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Blog


Taking Care of Your Dog’s Paws

Your four-legged friend’s feet play an important role in his daily life. They provide insulation to keep him warm in cold temperatures, contain sweat glands to cool him off in the heat, absorb shock, provide traction and balance, bear the majority of his weight, and allow him to run to greet you at the end of a long day.

Unfortunately, this means they also endure a lot of wear and tear. Watch out for these paw problems—and catch any issues early by regularly checking your dog’s digits.


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Tummy Trouble: Inflammatory Bowel Disease in Dogs and Cats

Is it a simple stomachache—or something more serious? While some causes of gastrointestinal upset in dogs and cats can be easily explained by dietary indiscretion (like rummaging through the trash), a bout with intestinal parasites, or even a change in food, others aren’t so clear.

If you just can’t seem to get your pet’s tummy trouble under control, inflammatory bowel disease (IBD) may be the culprit. A thorough workup with your veterinarian can help narrow down the issue and get your pet’s digestive health back on track.


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Caring for a Cat with Asthma

You startle awake in the middle of the night to a familiar hacking sound. It’s your cat, expelling a hairball again—or is it?

As a cat owner, you are no stranger to the occasional hairball or vomiting episode, but if your feline friend is frequently coughing, wheezing, or gagging, don’t write it off. What may be overlooked as a normal cat behavior could actually be a sign of asthma.

What Is Feline Asthma?

Similar to human asthma, feline asthma refers to chronic inflammation of the lungs.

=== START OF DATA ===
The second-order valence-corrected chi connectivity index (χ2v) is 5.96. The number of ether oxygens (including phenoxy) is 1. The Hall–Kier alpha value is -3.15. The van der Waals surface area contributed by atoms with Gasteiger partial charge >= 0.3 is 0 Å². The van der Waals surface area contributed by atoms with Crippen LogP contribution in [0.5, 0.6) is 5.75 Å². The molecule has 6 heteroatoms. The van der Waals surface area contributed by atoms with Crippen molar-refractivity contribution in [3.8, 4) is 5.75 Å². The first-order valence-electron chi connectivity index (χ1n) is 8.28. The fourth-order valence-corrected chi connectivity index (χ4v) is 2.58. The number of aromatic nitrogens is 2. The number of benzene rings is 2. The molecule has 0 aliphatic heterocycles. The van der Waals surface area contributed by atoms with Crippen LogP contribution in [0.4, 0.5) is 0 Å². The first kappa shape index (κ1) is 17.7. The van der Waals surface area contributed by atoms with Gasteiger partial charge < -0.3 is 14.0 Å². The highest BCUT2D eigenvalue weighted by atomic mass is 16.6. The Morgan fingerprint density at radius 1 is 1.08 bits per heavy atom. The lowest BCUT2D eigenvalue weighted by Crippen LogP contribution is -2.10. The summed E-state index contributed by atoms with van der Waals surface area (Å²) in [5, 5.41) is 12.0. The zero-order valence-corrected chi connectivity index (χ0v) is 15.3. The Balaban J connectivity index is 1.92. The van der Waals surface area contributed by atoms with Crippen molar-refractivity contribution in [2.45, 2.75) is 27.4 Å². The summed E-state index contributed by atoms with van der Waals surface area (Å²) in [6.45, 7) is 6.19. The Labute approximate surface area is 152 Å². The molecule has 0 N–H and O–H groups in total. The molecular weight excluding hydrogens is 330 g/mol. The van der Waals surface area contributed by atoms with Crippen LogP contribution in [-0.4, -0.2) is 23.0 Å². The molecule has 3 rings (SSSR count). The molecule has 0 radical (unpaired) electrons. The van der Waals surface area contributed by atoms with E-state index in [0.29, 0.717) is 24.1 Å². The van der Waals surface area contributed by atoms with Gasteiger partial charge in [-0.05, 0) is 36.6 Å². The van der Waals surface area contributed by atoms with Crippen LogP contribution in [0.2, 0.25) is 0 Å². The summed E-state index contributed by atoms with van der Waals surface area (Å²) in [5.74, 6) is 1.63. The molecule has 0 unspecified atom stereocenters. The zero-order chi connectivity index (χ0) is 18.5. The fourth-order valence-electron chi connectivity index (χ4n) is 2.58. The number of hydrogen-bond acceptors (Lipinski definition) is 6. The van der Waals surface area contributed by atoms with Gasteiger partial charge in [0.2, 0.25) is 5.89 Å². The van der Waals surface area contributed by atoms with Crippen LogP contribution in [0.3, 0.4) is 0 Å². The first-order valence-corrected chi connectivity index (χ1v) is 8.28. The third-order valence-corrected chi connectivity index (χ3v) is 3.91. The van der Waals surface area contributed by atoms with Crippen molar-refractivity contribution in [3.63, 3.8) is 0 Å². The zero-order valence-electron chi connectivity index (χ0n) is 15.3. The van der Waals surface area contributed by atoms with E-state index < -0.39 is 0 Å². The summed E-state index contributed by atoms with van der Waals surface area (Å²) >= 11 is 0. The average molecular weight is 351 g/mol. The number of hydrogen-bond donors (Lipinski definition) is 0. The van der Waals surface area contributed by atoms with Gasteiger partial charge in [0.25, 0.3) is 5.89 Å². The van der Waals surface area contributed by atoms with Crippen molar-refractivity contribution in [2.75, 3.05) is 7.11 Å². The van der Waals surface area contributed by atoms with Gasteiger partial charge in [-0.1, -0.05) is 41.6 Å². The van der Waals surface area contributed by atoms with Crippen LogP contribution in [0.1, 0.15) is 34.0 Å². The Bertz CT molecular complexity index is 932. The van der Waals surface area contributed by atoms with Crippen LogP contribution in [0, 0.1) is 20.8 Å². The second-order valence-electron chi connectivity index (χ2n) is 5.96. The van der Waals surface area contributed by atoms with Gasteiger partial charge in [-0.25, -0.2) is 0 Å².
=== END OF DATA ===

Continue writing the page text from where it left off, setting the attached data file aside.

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7 New Year’s Resolutions for You and Your Pet

Working on a resolution or two for a happier, healthier new year? Consider including some for your pet!

Setting and conquering goals together is a great way to bond with your pet and pick up some mutually beneficial habits. Need some inspiration to get started? Here are seven New Year’s resolutions for you and your pet.


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6 Hidden Signs of Great Veterinary Care

When it’s time to visit the veterinarian, you have a general idea of what to expect: Your pet will receive a nose-to-tail examination and your family veterinarian may recommend vaccines, lab tests, or flea control. There’s much more to your pet’s visit than meets the eye, however. Here are six hard-to-spot signs of excellent care to watch for next time you make a trip to the veterinary hospital.


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What Is Fluid Therapy?

You know when you are dehydrated—dry skin, decreased urination, and increased thirst are all signs your body needs more water. But how can you be sure your pet is getting enough fluids?

Like you, more than half of your dog or cat's body weight is made up of water. Hydration is essential to keep the body functioning properly, and when that water is lost, it must be restored. Fluid therapy replaces or maintains fluids within the bloodstream and body systems to help balance and support normal body function.


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Home for the Holidays: Your New-Pet Checklist

Did you bring home a new pet for the holidays? Welcoming a furry member to the family is an exciting time, and it can be easy to forget a few simple but important steps to ensure life with your new dog or cat begins on the right paw.

Get a head start on a happy, healthy life together with these tips.

Visit Your Veterinarian ASAP

If you’ve adopted your new pet from a shelter, chances are he has already been vaccinated, neutered, and microchipped—but it’s still important to follow up with a visit to your veterinarian.


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Saying Goodbye: Helping You and Your Pet Through the End of Life

Pets are an important part of our lives and play a special role in our families, so when it comes time to say goodbye to a beloved dog or cat, the coping process can be a difficult and overwhelming one—but you don’t have to navigate it alone. Your family veterinarian can help guide you through the process and ensure that the end of your pet’s life is as comfortable and peaceful as possible.


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